KANSAS CITY, Mo. -- It will be special playing before the home crowd, but Cal Ripken said last night that he wasn't thrilled with the circumstances surrounding his election to the American League All-Star team.
"I won't feel good about myself -- but I'll be there," said Ripken, who will start his 10th straight game at shortstop for the AL. "Professionally, I don't feel very good about going when the [batting] numbers aren't very good.
"But, at a time when things haven't been going good for me, I haven't been able to get on track and hit like I want, it's a big boost to know that a lot of people have the confidence in me to want me to start the game."
Ripken indicated that, under different circumstances, he might have considered withdrawing. "I've thought about it," he said. "But the fact that it's in Baltimore, and the way the game is structured, I feel a sense of responsibility and obligation to play.
"The game is structured for the fans and I don't want them to feel that I'd be turning my back on them," said Ripken, whose vote total (2,077,482) was fourth-highest in either league. Although his power numbers -- 10 home runs and 40 RBI -- are more than respectable, his .216 average is well below Ripken's standards and is embarrassing to him.
"That's the bottom line," Ripken said about the votes he attracted. "It is the fans' game. I don't know how it's going to be, I know I don't feel good about it and it might not be as much fun -- butit's still a great experience."
If his continuing national popularity with the fans is a little embarrassing to him now, Ripken says it also is flattering.
And he feels the fact he's been at the same position, and with the same team, throughout his All-Star run has contributed to his popularity.
"Basically when you're playing year-in and year-out with the same team, I think people tend to remember you," he said. "That definitely helps [attract votes].
"Also, since I've been in the league there's been sort of a changing of the guard at shortstop. I came up in the [Robin] Yount, [Alan] Trammell era. Then Robin moved to center field, [Tony] Fernandez and [Ozzie] Guillen came into the picture and Trammell got hurt and started to move around.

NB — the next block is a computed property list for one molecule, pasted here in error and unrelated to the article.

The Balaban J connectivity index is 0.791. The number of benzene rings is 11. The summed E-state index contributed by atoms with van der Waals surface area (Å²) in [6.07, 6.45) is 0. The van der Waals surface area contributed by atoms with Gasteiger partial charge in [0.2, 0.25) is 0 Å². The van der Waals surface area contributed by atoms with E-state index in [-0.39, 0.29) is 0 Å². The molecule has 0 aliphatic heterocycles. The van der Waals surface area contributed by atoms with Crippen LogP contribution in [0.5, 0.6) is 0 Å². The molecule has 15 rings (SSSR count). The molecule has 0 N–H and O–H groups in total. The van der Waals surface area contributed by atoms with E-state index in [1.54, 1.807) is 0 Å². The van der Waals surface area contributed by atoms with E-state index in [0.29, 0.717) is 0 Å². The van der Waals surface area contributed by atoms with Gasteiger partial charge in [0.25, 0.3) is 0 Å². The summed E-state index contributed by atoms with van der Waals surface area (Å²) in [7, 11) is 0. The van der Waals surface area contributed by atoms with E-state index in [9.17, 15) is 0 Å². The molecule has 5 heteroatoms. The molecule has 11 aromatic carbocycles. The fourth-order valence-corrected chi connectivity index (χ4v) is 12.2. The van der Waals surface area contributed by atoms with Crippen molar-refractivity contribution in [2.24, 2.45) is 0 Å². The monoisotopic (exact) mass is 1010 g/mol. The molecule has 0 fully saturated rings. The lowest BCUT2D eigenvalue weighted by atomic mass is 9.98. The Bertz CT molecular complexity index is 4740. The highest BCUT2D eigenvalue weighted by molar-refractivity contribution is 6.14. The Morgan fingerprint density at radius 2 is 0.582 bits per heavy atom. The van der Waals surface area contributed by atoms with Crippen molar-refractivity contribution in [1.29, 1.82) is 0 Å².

"I guess the fact that I've been there through all of that also has a bearing on the voting," said Ripken. "Whatever the reason, it's very flattering. I've been fortunate enough to accomplish some things over the course of my career, and I'm sure that's one of the reasons I was voted in."
While making no apologies, Ripken didn't try to hide the fact that he'd prefer to be playing Tuesday night at Camden Yards under better circumstances.
"I don't feel that I'm not one of the better shortstops in the league; but it has been hard, and it's been frustrating," he said of his first-half offensive struggles.
"But it's not like I'm going to give up and say this is one of those years."
Playing in the All-Star Game at home "will be special," said Ripken,who can only hope it might provide a moment to rival his two most memorable appearances.
"Everything just fell in place in Toronto [two years ago]," he said. "The home run hitting contest -- the game, everything.
"But the most nervous I've ever been in my life was the first time I played [1983 in Chicago's Comiskey Park]. It was a blowout, so there wasn't any pressure, but just knowing that I was playing in an All-Star Game, and realizing what an event I thought it was growing up, made it unforgettable."
Now Ripken is a veteran at this midsummer extravaganza. And his enthusiasm for the event hasn't waned.
Come Tuesday night, Cal Ripken would rather the circumstances be a little different. But, given the alternative, there's still no place he'd rather be than home -- at Oriole Park.